“The spiritual successor to the legendary 2.7 RS, and one of the finest evolutions of a particularly great era for the 911” – Road & Track magazine
The final air-cooled 911, the Typ 993, was launched at the 1993 Frankfurt Show. Today, many consider it to be the last 911 to be built by hand, a hewn-from-solid testament to German engineering. Based heavily on the outgoing 964, but with an easier-to-maintain engine and heavily revised rear suspension, it was the fastest, best-handling, most comfortable and refined 911 to date.
Within two years Porsche announced an RS version, the latest in a distinguished line of high performance 911 limited editions that commenced with the iconic ‘duck tail’ 2.7 RS in 1973.
All were heavily modified homologation specials. Yet, as road cars, they remained drivable, with every model achieving instant status as a true classic.
The 911 (993) Carrera RS
Porsche intended the 993 RS to be the basis for a customer racer, the 993 RSR. The new car’s 3,746cc motor, with big valves and Varioram variable-length intake manifold, was fitted with a remapped Bosch Motronic engine management system and produced 300bhp.
All 993 RSs had a special (higher ratios on the first three gears) G50/31 six-speed transmission with a ‘shorter’ shift, and big (322mm front and rear, ventilated and cross-drilled) four-piston calipers from the 993 Turbo. The latter were hydraulically boosted, unlike the vacuum-assisted set-up on the normal Carrera. All cars had limited-slip differentials.
The bodyshell was seam-welded. The company went to great lengths to save weight. The RS was some 100kg lighter than the standard car, and the specification reflected that: an aluminium bonnet supported by a simple alloy strut; except for the screen, thinner glass; no rear seats; reduced sound-proofing; thin bucket seats; no air bags as standard; air conditioning and radio were options. Even the washer bottle held only 1.2 litres rather than the usual 6.5.
The 993 RS ran on three-piece wheels, 8jx18in front, 10jx18in rear, while Bilstein dampers replaced the regular car’s Monroes or Boges and the suspension was tuned for ultimate performance, with a lowered ride height, adjustable front and rear anti-roll bars and an under-bonnet strut-brace. On left-hand drive cars a 92-litre fuel tank replaced the original 72-litre, while all cars had a battery master switch, a small fixed rear wing and a special front spoiler.
Even with such a focused specification, the 993 RS was a better riding car than the bone-shaking 964 Carrera RS. Today, it’s position as the pre-eminent drivers’ Porsche of the era remains secure. It has been written that, “the 993 Carrera RS has everything you want and nothing you don’t.”
This Motor Car
This German market (‘C00’) Porsche 993 RS was first registered ‘WM-HD 911’ on 15 January 1996. The supplying dealer was ‘Porsche Zentrum 5 Seen’ (Hörman Sportwagen GmbH) in Gilching-Argelsried, near Munich. It was finished in a popular shade for the 993 RS, subtle ‘39C’ Midnight Blue Metallic, paired with ‘AK’ plain black leather interior.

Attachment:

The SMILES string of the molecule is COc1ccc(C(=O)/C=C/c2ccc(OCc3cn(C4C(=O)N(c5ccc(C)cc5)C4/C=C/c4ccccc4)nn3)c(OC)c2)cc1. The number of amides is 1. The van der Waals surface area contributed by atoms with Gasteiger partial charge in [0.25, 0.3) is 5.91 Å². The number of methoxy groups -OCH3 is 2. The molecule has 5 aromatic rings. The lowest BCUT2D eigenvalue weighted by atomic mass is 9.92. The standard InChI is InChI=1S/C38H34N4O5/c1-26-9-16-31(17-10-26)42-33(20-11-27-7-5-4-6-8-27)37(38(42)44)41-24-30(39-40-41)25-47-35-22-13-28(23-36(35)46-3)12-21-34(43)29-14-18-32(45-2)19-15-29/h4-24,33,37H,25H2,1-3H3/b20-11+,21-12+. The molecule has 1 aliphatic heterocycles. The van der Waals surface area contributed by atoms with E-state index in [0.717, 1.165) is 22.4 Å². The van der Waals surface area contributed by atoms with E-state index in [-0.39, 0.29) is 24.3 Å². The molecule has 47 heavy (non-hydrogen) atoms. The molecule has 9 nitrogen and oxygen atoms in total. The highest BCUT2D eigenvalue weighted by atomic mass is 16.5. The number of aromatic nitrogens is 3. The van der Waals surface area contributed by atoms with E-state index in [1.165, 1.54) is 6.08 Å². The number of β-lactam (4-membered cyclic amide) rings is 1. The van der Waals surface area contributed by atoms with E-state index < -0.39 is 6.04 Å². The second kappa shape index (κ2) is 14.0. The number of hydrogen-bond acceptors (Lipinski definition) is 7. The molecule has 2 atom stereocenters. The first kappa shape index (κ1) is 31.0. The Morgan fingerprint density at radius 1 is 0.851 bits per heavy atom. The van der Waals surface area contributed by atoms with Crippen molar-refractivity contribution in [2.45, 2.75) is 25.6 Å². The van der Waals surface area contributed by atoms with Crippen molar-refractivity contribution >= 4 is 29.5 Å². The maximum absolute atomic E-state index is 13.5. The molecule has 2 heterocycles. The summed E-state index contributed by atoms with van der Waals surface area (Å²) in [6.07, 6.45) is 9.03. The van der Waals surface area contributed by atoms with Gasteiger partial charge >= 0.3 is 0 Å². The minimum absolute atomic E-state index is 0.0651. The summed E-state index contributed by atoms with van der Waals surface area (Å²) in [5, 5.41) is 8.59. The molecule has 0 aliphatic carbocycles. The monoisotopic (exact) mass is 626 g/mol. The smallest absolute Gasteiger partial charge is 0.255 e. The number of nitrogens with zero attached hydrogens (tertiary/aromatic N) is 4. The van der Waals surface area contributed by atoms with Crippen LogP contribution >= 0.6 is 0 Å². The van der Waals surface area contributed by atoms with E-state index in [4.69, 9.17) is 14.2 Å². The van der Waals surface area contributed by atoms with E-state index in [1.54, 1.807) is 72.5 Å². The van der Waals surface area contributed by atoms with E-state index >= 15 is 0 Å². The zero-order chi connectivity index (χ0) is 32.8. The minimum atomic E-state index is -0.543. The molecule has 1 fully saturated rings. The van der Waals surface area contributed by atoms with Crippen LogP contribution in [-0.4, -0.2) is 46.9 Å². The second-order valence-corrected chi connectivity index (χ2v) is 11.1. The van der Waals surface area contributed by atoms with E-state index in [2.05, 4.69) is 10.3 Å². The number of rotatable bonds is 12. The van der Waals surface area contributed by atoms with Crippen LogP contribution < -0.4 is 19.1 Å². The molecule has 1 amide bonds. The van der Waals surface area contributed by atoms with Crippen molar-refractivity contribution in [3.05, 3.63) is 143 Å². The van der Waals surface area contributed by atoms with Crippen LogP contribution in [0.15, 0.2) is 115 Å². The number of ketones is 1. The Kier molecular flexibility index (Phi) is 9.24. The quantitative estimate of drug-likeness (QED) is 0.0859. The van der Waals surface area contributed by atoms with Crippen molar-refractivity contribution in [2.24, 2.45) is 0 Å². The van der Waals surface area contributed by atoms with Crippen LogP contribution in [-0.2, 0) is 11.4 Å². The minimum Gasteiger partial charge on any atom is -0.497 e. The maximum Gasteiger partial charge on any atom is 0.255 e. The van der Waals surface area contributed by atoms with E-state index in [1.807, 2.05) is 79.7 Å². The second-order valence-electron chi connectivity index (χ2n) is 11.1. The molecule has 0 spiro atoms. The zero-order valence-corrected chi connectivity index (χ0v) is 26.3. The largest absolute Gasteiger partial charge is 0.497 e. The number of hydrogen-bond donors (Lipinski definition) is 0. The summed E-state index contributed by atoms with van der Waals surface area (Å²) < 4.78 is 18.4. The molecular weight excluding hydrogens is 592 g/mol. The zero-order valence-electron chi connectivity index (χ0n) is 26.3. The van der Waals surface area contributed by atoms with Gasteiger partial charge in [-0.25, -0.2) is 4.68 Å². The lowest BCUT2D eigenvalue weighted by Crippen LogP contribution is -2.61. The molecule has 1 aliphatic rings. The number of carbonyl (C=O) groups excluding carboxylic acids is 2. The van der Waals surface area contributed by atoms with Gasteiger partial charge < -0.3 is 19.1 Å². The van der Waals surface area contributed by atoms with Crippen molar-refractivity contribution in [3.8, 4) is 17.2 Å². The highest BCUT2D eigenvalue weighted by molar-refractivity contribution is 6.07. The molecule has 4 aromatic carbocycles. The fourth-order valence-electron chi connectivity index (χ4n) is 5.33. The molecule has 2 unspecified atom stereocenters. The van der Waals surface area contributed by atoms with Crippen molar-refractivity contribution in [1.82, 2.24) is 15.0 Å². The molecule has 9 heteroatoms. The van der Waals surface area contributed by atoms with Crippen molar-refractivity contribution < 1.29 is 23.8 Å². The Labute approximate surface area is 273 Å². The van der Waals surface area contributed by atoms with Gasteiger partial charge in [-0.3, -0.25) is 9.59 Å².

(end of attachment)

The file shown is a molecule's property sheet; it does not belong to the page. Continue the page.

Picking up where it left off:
As befitted such a sporting model, the specification was kept to a minimum. Its options included:
451 Reduced radio preparation
562 Driver’s and passenger’s air bag
567 Windshield graduated green tint
573 Air conditioning
651 Electric windows
197 88Ah battery
336 Blaupunkt Dusseldorf RCR 84 radio
371/372 Driver’s/passenger’s sports seat, manual adjustment
The road wheels were the standard-to-the-model, three-piece, ‘Supercup’ 18in alloys by Speedline. After just over a year the car was sold to the current owner, an Italian who immediately registered it in the name of his German company. It was later re-registered in Italy, first in his company’s then lastly under his own name.
In the current, second owner’s hands – a northern Italian collector with an extensive garage of classic and modern cars – this 993 RS has excelled as an enjoyable, fast and safe driver’s car, driven well within its capabilities on low-key regularity events. Meticulously serviced (as detailed in two service books, all by official Porsche service agents in Italy), it has never suffered serious accident damage or been resprayed. All original tools, books, spare wheel and first aid kit are included.
Having been preserved in long-term storage from new, the original Speedline wheels are unmarked, though would benefit from re-lacquering – a common issue with these three-piece alloys. The odometer reads just 31,800km, a figure verified by the stamps in the service books.
While ‘the last of the air-cooled’ has become something of a hackneyed expression when speaking of the Porsche 993, there’s no denying that the company changed direction with subsequent models, going for quantity and profitability over quality, soon introducing the cut-price Boxster and 4x4 Cayenne.
Throughout the ensuing decades, though, its 911 RS models retained the mantle of arguably the best driver’s car money could buy, and today waiting lists for RS 911s are long, the cars destined for preferred customers only. This 1996 993 RS stands alongside the current models with pride.